One of the biggest mistakes wedding photographers make
Wedding vendors—particularly wedding photographers—have a right to their art and promoting their work to attract future clients. But at what cost to their clients?
One of the biggest mistakes wedding photographers make is to not triple-check with their clients that it’s OK to publish their wedding. Whether it’s the photographer’s blog or website, Facebook, Instagram, Tumblr, Pinterest or a newspaper or wedding blog or magazine. Anywhere that the couple’s wedding or engagement photos will appear—especially depicting their faces, anonymous or not—needs to get the couple’s explicit written permission.
Couples are entitled to their privacy, and that’s more important than your art or securing your next client. If you violate your clients’ privacy, you’ll see your client numbers decrease, giving you less chance to make the art you love—and the money that supports it.
Wedding photographers own the copyrights to their photos but the client who hires the photographers are usually first-timers when hiring a professional photographer and don’t assume that you’re going to go publish their likeness. Perhaps even more crucial is that the client trusts the photographer with something so intimate and sacred: their private vows. You have an obligation to honor that trust with open communication about your intentions.
Couples are entitled to their privacy, and that’s more important than your art or securing your next client.
Privacy is an important consideration for everyone. It’s essential that you especially consider privacy for your LGBTQ+ clients. Though marriage equality is a federal reality in the United States and many places abroad, we can still be fired for being gay or trans in many states, as well as kicked out our housing. Some of us are not out at work for myriad reasons—and plenty of us don’t invite our families to our weddings because they either don’t know or refuse to accept our gender identities and/or sexual orientations.
We’ve been publishing Equally Wed, the international wedding website for LGBTQ+ couples and the wedding professionals who serve them, for eight years. Since 2010, we’ve featured nearly 500 real weddings and more than 200 engagement stories. Frequently, we speak directly with the couples who we’re featuring, but we’re a small business with an even smaller staff, and we often rely on the vendors to provide us with the details from the wedding or engagement that informs our articles.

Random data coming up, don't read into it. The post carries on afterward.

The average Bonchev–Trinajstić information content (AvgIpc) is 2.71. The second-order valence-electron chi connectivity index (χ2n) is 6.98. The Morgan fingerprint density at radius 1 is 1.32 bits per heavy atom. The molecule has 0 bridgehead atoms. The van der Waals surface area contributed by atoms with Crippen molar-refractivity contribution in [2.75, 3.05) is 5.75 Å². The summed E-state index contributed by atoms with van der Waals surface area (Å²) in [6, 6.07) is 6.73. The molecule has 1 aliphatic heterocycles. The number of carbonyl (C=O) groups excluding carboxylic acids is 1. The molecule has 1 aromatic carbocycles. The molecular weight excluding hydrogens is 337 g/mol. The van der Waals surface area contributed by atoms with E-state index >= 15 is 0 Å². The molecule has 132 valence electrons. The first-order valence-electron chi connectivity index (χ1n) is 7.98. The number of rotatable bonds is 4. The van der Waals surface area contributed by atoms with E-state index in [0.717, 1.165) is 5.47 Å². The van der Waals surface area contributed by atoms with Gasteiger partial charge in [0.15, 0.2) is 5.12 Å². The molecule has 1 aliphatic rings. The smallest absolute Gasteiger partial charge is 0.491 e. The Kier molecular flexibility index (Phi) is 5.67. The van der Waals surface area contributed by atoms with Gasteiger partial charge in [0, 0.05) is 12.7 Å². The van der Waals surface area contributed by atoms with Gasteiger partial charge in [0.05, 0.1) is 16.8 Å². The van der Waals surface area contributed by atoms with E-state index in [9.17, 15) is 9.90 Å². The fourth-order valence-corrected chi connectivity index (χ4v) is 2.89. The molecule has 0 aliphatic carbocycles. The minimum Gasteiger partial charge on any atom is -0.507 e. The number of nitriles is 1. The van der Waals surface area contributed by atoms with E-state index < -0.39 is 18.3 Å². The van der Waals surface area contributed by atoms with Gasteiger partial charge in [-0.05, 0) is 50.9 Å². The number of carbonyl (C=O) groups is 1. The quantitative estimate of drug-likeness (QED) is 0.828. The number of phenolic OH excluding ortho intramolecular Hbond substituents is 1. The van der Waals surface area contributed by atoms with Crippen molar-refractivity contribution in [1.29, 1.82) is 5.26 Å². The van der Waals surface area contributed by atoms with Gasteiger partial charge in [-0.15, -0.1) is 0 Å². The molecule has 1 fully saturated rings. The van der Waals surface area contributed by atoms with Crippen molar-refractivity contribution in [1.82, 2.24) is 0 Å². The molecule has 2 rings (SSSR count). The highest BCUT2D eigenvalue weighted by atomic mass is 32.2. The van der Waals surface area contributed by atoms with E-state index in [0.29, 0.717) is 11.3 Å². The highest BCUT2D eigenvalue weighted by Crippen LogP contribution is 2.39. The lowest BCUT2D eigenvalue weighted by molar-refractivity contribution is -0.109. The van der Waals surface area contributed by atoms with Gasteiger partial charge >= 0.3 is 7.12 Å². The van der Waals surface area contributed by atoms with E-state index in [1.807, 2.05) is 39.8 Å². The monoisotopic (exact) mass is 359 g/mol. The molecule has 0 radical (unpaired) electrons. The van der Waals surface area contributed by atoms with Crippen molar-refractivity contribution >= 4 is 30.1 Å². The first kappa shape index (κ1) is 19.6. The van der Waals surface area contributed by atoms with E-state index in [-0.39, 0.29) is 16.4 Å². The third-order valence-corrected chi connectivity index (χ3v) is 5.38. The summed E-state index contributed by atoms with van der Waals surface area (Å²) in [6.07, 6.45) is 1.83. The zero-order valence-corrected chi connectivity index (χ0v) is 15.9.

Over the years we’ve received notes from couples asking us to take their wedding features down after discovering them on social media. They write to us with horror or sorrow. Some of their emails have included lines like:
“We never gave our photographer permission to publish our wedding.”
“I could lose my teaching job for this. Can you please take this down?”
“My company doesn’t know I’m gay. Our wedding is private. We never wanted it to be online.”
Do we ask these newlyweds if they signed a contract with their wedding photographer agreeing to allow their weddings to be published? No. Whatever the couple signed does not matter to us when they feel violated. We respect their privacy over sharing their gorgeous photos and driving traffic to our site. Do you have your clients sign a contract agreeing to let you publish their weddings and/or engagement photos? You might consider doing so.
Often wedding photographers have a model release in their contracts, freeing them up to share their work wherever and however they want to. But be careful because blissful and excited nearlyweds are likely not reading every word in your contracts. Before you submit their weddings to any publication—or publish them to your own social media streams or your website, ask again in writing. In this case, it’s always better to ask for permission rather than forgiveness. Once photos go live on a site or a social media platform, they’re out of your hands. Even if you delete the post, images can be reblogged, pinned, regrammed, shared and saved to desktop computers, tablets and phones.
When you check in with your clients specifically about publishing their wedding on social media, a wedding publication and/or your own website, it shows your clients that you care about their well-being; it protects you in the long run from potentially ruining your reputation as a safe wedding professional for LGBTQ+ weddings and engagements; and it makes your relationship better with editors because we can trust that your submissions have already cleared by your clients.
Kirsten Ott Palladino
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